Legend tells how, in the Middle Ages, a beautiful statue of Our Lady, her Son on her lap, and a burning taper in her hand, appeared on the banks of the River Teifi in Cardiganshire. Any attempt to move the statue to the parish church in Cardigan resulted in its reappearing at the spot where it first appeared. It became a place of pilgrimage and St Mary’s church was built on that spot in 1158. The original statue was destroyed in the Reformation.
At the beginning of the 20th century, monks from Brittany gave their abbey church the name of Our Lady of Cardigan and revived the devotion. They made the same dedication to the small church they built in Cardigan in 1912. The monks left in 1916 and the devotion lapsed.
In 1952, Bishop Petit learned that there had once been a shrine in Cardigan and decided to restore it. He commissioned a new statue, which was blessed in Westminster Cathedral in 1956.
Unfortunately the statue wore badly, and in 1986 a new statue – in bronze – was installed in the Church on Pentecost Sunday in the presence of 4500 pilgrims. It was blessed in Cardiff Metropolitan Cathedral, and like its predecessor, it toured throughout Wales before being placed in the current Church.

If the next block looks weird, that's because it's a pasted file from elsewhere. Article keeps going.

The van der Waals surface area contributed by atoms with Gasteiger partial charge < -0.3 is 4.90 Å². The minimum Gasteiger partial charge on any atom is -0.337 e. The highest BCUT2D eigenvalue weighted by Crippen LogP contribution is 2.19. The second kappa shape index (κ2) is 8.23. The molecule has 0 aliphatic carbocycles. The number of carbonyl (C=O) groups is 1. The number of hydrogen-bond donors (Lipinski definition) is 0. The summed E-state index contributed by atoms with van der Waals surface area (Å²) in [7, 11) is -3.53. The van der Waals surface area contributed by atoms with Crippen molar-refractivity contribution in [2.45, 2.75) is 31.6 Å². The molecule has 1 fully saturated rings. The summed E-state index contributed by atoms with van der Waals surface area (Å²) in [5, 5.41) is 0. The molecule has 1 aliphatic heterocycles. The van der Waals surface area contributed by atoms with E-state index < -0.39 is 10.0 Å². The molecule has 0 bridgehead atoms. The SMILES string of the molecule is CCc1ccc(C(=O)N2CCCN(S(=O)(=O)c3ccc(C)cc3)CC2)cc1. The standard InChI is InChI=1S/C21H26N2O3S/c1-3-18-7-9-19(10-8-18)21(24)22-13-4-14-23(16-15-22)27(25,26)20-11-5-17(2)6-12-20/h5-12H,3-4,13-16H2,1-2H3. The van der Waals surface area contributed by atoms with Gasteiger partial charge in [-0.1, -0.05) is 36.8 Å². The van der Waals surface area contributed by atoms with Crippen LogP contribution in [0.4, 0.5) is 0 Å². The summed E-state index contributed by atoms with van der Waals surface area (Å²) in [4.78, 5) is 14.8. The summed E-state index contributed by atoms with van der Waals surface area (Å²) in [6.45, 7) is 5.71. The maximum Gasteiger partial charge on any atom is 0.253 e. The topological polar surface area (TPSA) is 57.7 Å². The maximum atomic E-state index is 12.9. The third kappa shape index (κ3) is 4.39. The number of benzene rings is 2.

The Shrine Church of Our Lady of the Taper was designated as the Welsh National Shrine of Our Lady by Pope Saint John Paul II in 1986.
Pope Benedict was unable to make a visit to Cardigan during his state visit to the UK in 2010, however the statue of Our Lady of the Taper was taken to Westminster, where the Holy Father Blessed the Statue, and lit the taper as he prayed for the people of Wales and the UK.
It now welcomes visitors and pilgrims from near and far, who come to pray and experience the beauty of Cardigan.